The popularity of feature phones, camera phones, MP3 players, video-on-demand, and other
new applications is on the rise. In a saturated handset market, handset vendors are pushed by the
carrier’s desire to increase ARPU and by their own need to drive users to upgrade their handsets.
As a result, all handset manufacturers carry new data-centric devices offering rich multimedia
and productivity features aimed at savvy business customers and the “trendy” teenager segment.
Many of these devices have complex operating systems, large suites of applications and a large
amount of memory for user data. More and more, this memory is NAND flash-based as opposed
to NOR flash-based. But among the NAND solutions, there are many implementation
alternatives offering different merits and challenges.
WHY NAND IS BECOMING A MUST IN MOBILE PHONES
Two main technologies (Figure 1) dominate the non-volatile flash memory market today: NOR
and NAND. Until recently hardware engineers were unfamiliar with the differences between the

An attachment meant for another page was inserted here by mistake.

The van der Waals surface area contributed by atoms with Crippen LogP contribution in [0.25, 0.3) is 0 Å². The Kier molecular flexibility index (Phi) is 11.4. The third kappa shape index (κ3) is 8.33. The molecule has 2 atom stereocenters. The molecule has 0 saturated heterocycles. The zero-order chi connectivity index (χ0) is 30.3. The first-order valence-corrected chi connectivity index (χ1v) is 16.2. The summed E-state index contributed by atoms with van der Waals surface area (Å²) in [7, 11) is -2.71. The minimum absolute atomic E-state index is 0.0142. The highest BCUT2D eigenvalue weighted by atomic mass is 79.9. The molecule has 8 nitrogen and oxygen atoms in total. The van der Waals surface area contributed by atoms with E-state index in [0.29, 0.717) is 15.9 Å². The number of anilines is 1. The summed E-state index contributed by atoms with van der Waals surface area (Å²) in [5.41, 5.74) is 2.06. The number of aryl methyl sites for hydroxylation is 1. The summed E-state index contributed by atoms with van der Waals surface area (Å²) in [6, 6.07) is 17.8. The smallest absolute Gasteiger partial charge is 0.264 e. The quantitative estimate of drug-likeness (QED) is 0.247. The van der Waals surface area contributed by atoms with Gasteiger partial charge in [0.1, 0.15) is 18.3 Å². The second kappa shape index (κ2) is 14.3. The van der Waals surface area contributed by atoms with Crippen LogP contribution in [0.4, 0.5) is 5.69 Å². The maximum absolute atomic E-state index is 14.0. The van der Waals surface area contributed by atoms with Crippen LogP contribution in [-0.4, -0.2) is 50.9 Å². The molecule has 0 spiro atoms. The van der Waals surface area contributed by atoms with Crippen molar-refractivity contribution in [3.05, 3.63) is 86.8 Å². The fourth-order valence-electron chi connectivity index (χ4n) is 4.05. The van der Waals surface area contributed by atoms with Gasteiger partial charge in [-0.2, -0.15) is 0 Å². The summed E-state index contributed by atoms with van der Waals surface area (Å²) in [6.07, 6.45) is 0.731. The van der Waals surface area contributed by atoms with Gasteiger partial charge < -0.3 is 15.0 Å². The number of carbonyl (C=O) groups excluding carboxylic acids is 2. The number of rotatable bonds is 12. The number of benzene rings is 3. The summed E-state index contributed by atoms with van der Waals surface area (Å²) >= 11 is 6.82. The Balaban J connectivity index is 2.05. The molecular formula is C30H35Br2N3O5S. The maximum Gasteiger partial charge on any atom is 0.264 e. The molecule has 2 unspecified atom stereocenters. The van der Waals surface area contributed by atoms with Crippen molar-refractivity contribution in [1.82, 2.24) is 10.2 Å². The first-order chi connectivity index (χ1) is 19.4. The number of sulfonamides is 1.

architectures of these two technologies, but this is no longer the case.
Figure 1: Comparing NOR and NAND Flash Architectures
While NOR offers eXecute In Place (XIP) capabilities and high read performance, it is expensive
per MB, thus mostly cost-effective in low capacities (1MB-4MB). Another disadvantage of NOR
is its extremely low write and erase performance. NAND architecture, on the other hand, offers
high cell densities and high capacity, combined with fast write and erase rates. But since it is
accessed in blocks of 512MByte (called pages) it cannot be used for XIP, has inherent bad
blocks and is prone to low reliability due to random errors generated by physical effects in the
geometry of the NAND gates.......